06 August 2009

Tom and Katie-you guys are bananas! I can't thank you enough for answering the call of fellowship and friendship and heading over with such a rare and beautiful gem. You definitely sent me off for these next few weeks with something to think about...the 2004 Weingut Knipser Cuvee 'X', Germany's greatest perpetual showcase of Bordeaux class. Tons of spice on the nose-paprika, anise, even a touch of hookah tobacco-and a very, very ripe greenness, nothing really under-ripe or distracting, all framed by brambly black cherry and dusty, even earthy dark chocolate overtones.

The nose at this stage is ever so slightly more impressive than the palate, as Tom pointed out. Bro, you may be a little scared of the wine's development at this stage, but I think great, great things are in store for this beauty. While it's very forward at this stage, particularly on the nose where it's still really volatile, this definitely has underlying structure on the finish. Overall, the body here needs time-perhaps a lot of it-to really envelop the volatile and extremely complex aromatics.

Over time, the bitter cacao notes begin to take on a more commandeering role, as some caramelly vanilla notes begin to peek out alongside them. But they're all playing a supporting role at the moment; nothing here is over the top or overtly confectionary. I get the distinct impressions of Cabernet Sauvignon, Merlot and Cabernet Franc, which I believe are the constituent varietals that make Knipser's 'X' so unique in Germany.

A bombshell wine, and still a very honest one: A believable Bordeaux cuvee on the northern frontier of the Pfalz. Tom, I can't believe you just dropped this on us like, 'Yeah, we'll swing by, maybe open a bottle of Cuvee X.' Great people, a great, even iconic wine opened on a whim...what a great life. Thanks, you two!

02 August 2009

Body und Soil

BODY:  The weight of every interaction--biological, chemical, emotional, cultural--in a glass of wine.  Incalculable, yet palpable; transparent, yet tangible.

SOIL:  The medium through which these interactions grow, take form and at last, nurture.

These two elements constitute the very fabric of wine as it weaves its way through contemporary culture.  While styles and fad-like tendencies repeatedly change, swayed as they will always be by a bevy of well-intentioned critics and self-professed cognoscente, wine will always remain “sunlight, held together by water” (Galileo Galilei, 1564-1642).  

Wine should not be a complicated endeavor; it should be a cherished one.  To associate the pleasures of wine with that of striving toward some foregone conclusion--what varietal, what winery, what weight of residual sugar--is tantamount to assuming wine will always afford a ‘Yes/No’, ‘You’re right, he’s wrong’ sum.  It is for this reason that Body und Soil even exists.  While a great deal of study, and even more snobbery and hubris can be thrown at the subject, what matters ultimately is that a wine speaks deeply of its origins, and that it draws an audience even deeper into its story through the weight of its own wonders...Body und Soil.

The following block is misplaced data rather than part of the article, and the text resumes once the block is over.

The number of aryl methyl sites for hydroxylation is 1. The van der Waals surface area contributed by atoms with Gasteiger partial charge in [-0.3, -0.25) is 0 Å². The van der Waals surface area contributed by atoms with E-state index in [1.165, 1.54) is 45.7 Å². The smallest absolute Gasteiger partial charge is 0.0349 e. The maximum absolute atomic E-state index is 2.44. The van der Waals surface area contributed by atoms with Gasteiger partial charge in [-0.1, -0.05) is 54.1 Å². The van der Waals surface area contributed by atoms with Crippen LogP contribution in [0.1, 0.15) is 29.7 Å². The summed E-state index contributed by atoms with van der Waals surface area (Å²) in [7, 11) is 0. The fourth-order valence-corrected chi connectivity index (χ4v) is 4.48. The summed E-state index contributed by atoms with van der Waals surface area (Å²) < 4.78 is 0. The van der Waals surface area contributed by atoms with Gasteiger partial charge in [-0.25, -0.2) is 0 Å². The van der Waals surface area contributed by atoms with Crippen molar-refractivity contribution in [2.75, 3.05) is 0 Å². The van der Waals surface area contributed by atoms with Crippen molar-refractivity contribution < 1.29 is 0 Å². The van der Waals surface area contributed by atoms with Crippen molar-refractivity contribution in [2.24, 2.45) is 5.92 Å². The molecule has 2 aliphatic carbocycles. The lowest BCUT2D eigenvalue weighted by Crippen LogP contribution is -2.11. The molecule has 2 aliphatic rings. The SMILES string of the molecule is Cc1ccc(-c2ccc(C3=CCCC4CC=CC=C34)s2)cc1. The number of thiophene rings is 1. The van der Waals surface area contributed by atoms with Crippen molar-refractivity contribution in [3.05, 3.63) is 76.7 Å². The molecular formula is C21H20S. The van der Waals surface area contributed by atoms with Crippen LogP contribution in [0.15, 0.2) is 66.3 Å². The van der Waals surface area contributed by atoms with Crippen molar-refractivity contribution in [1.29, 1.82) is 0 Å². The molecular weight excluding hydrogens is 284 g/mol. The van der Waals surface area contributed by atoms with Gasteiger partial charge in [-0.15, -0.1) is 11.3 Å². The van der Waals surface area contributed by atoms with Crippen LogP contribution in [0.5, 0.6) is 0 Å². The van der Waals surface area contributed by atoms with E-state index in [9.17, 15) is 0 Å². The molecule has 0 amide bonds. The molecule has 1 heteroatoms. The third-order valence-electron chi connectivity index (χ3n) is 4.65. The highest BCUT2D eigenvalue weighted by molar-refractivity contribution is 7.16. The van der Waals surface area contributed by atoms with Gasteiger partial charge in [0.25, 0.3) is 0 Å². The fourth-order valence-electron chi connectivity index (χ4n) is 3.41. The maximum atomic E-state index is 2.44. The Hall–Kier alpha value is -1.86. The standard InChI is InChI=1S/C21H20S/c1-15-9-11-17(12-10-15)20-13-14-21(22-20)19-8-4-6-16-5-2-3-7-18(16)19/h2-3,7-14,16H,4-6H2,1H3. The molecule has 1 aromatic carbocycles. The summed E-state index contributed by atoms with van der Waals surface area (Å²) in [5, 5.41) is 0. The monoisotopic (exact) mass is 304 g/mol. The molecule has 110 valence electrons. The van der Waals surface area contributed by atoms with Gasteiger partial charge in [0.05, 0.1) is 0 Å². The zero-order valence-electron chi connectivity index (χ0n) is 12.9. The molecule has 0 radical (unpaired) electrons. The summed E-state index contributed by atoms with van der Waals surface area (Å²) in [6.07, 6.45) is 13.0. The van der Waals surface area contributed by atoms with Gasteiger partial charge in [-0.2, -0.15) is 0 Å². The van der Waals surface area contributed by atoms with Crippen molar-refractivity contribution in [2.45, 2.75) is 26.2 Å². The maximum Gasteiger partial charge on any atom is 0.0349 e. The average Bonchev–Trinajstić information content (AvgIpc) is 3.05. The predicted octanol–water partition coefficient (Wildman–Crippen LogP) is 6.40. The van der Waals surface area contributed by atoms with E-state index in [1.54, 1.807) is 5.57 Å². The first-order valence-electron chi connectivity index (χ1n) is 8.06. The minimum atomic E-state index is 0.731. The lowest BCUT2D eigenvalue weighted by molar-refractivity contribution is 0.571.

Wine: Deconstructed.

People, Passion, Pleasure

People, Passion, Pleasure. That’s all there is. If you don’t know yet that wine is about people, you’ve missed something. That’s OK. You’re probably still enjoying the heck out of some seriously delicious vino. And rightly so, although you may not have recognized that behind that wine are very special people, who see to it that what you have in your glass tastes mind-numbingly great and not like raspberry vinaigrette. Though you may have never met these special people, they care deeply about you. In fact, most of them care passionately about everything, from folding laundry into crisp and perfect squares, rinsing every wine glass by hand to utter spotless clarity, to lining up every fork, spoon and knife even with the edge of the table. They are meticulous, and pathologically so. In this they ensure that habitual passion and attention to detail make it into the products they produce as well. And when they spend every night and day thinking about what they could be doing better, what would be healthier in the vineyards, how to be more hands-off in the cellar, when to pick...know that they are your intercessors. They are asking these questions on your behalf. Because you want an honest wine, you want attention to detail in the vineyard and the cellars, and you want something that brings an immense amount of pleasure from the second it hits your lips until it wets your gut. But you have no control over that process, only over what you buy.